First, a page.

This poster was intended to start that conversation. The conversation is about race, but more than that this poster speaks to the principle of tolerance. This image could be replaced, as you may have all already seen from the parodies, by numerous others that all speak to the same principle. I have seen two young men or women, I have seen one of a Muslim and a Jewish person embracing, one of a Tamil and Hindi person and numerous others. The point is that we live in a country full of people that have forgotten how to tolerate people that seemingly don't see the world as they do.

On the other spectrum, and this is evident from the parodies and people's responses, we are living in a country full of people that already do tolerate others views. This is the voice we should be encouraging to speak, that we should be giving a platform, that we should be reassuring that it is ok to not want to confine yourself to a socially constructed box, that it is ok because there are many of us who don't fit neatly in those boxes either, many of us right here in the DA. That is who we need to be getting to believe in OUR vision for SA.

Part of addressing the issue of intolerance is about bringing people's prejudices to the fore. This is done not with the intention of being belligerent and attacking people but about maturely acknowledging that people have them and getting them to talk about it. We need to ask them why exactly it causes them so much discomfort? We must facilitate, and more importantly, lead this discussion.

People forget that this poster was intended for distribution on tertiary campuses.  That it has created such a reaction among greater society perhaps speaks to the fact that this is still such a burning issue for all South Africans. The intention was to capture our target demographic with a daring and challenging poster and motivate them to go to our DASO stands were they would find out more about what we stand for and who we are.  Our DASO leaflets containing the same image have on their reverse side everything that DASO has and continues to do for students.

It would be nice if all of the people causing an uproar about this poster felt as strongly about the fact that there are millions of unemployed young people or the struggle by students to access financial aid. Ironically the same morning the poster went out we released a statement on the National Youth Development Agency (NYDA), a gravy train for ANC YL members that literally spends billions of rands meant to help young people on things like flying young Cuban totalitarians around the world. Last I checked there were fewer than 30 comments on this statement.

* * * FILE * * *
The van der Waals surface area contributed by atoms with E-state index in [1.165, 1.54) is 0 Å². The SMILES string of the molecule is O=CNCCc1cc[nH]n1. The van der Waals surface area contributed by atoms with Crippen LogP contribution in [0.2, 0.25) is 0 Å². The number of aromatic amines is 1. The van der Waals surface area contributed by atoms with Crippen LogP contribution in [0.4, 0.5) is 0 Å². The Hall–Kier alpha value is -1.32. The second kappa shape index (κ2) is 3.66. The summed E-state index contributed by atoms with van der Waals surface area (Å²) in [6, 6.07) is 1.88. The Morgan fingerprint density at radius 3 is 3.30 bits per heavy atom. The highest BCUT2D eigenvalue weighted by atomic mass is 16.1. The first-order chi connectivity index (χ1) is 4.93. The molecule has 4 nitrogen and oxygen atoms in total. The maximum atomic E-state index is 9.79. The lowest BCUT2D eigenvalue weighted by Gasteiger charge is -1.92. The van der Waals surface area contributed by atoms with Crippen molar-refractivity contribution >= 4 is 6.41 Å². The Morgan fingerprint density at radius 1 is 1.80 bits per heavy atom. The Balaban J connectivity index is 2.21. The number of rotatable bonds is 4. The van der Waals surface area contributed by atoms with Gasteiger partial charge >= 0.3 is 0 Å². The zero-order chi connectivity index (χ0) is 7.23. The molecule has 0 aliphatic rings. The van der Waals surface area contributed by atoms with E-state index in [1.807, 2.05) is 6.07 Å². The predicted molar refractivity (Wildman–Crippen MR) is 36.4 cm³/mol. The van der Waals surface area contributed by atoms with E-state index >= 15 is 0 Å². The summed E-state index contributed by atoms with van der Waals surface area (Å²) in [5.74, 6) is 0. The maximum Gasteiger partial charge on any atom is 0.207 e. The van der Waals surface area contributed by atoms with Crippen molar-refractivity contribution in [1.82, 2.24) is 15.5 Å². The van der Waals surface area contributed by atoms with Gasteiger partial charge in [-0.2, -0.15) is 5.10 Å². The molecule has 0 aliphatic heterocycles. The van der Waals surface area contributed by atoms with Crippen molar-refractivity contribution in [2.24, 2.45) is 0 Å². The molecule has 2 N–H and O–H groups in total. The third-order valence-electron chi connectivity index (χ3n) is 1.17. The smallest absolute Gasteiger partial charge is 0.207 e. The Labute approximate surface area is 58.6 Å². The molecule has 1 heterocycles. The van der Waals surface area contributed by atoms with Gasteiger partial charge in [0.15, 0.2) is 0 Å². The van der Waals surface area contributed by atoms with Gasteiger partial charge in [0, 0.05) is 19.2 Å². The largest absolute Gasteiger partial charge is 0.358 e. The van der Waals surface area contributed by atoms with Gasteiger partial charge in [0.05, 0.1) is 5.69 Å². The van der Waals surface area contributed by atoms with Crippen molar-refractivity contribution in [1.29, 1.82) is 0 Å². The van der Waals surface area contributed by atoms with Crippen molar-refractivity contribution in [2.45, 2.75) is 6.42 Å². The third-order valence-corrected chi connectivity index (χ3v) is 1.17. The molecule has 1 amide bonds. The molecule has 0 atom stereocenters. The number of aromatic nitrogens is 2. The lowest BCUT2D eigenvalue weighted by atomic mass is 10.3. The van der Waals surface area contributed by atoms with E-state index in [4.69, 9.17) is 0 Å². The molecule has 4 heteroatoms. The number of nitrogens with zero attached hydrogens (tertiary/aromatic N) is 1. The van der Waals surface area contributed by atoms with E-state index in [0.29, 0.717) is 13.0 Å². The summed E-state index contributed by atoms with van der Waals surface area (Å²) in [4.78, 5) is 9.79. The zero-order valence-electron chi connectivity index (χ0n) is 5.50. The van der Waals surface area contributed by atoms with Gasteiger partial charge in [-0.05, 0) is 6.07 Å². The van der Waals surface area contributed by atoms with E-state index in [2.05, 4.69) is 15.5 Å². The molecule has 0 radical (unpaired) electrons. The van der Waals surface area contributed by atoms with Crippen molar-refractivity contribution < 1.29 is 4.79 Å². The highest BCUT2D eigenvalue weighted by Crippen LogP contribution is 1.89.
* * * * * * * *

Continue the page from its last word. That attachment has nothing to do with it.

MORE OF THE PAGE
Let us not fall into the trap of forgetting what we were trying to do here and listening to people who saw something which may have ruffled their sensibilities a bit. As liberal democrats we must allow for everybody to have their say and have an opinion. We must also allow people the opportunity to state and argue as convincingly as they can their argument. They can have their lines and we must have ours and that is simply that. We will not feel ashamed or socially bullied by some people's disapproval of a campaign that promotes what we believe in, which is tolerance.

People may argue what they want, and we will defend that right just as we defend the rights of those who do not have to accept those arguments as valid or true. We will not defend people who try to make other people conform to their views by coercion. We will not defend people who try to force others to comply with their preferences when those preferences show intolerance, unkindness, lack of imagination, failure of sympathy, absence of understanding, ignorance of alternative interests and needs in the human experience and arrogance in believing theirs is the only acceptable way. We will not defend those who try to claim a monopoly on moral judgment and who try to decide on other's behalf what is good for them.

Our party has withstood the misinterpretations of many campaigns and posters. Fight back, Stop Zuma and recently the supposed sexist poster of our election campaign. I dare say we have many more to still come. Never did WE in the party, despite such misinterpretations by people who see through their own prism of experience, waiver from believing that we were doing what we felt would ultimately be bringing about the South Africa we would all be proud to live in. This may be the first time for the DA Youth but I assure you that all the young people in this party have withstood far worse criticisms for being in the DA than being called supposedly ‘immoral' or ‘nudists'.

Thank you for all the wonderful feedback and support that you have given the campaign thus far.

I remain as always a phone call away.

Best Regards,

Mbali Ntuli

DA Youth Federal Chairperson

Source: DA Youth, January 25 2012